• Pay for the YPF expropriation and settle score with Repsol. Venezuela’s Ch’avez knew his revolution depended on foreign capital and expertise. Ch’avez has honored most of his debts, although many still await international arbitration. It’s to Argentina’s advantage to negotiate a quick settlement with Repsol, rather than drawing out the legal process.

 

    • In order to clear a path to global markets and foreign direct investment, honor outstanding debts to private creditors along with all contractual obligations and arbitral awards issuing from U.S. and European courts.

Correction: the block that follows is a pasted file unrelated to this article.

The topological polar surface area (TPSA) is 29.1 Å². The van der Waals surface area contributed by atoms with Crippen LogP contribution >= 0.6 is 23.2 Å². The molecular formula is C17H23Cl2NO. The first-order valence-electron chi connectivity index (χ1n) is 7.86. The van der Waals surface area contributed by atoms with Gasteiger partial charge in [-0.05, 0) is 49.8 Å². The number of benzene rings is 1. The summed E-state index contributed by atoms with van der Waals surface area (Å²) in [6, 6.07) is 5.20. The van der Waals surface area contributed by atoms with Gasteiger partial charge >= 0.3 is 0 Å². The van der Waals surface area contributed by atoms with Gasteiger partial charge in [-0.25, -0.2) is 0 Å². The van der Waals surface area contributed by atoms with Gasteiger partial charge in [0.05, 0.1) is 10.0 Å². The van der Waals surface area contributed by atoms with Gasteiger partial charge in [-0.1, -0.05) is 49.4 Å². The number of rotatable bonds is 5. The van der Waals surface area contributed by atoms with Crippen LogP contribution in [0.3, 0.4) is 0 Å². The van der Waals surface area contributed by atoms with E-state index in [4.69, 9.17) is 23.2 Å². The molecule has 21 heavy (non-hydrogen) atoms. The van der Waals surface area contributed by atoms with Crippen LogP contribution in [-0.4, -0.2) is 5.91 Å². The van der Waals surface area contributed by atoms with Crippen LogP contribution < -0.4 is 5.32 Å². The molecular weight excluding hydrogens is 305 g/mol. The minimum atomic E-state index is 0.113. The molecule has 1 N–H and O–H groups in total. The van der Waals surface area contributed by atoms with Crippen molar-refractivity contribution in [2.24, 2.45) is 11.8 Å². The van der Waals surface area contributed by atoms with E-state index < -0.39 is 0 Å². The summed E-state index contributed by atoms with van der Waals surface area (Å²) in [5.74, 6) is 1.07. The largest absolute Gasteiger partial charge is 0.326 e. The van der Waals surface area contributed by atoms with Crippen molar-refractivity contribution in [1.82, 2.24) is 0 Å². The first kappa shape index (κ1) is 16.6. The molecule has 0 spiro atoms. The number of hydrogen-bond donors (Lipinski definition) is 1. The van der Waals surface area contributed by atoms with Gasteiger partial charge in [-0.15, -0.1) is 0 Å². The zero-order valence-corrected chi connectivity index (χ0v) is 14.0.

• Honor commitments under international law, especially outstanding judgments stemming from the World Bank’s International Centre for the Settlement of Investment Disputes.

 

    • Lay out a clear and transparent regulatory infrastructure.

 

    • Reverse protectionist policies; and stop trampling on multiple international trade treaties.

 

  • Liberalize price controls and capital flows.

© 2013 Energy Tribune

Scroll to top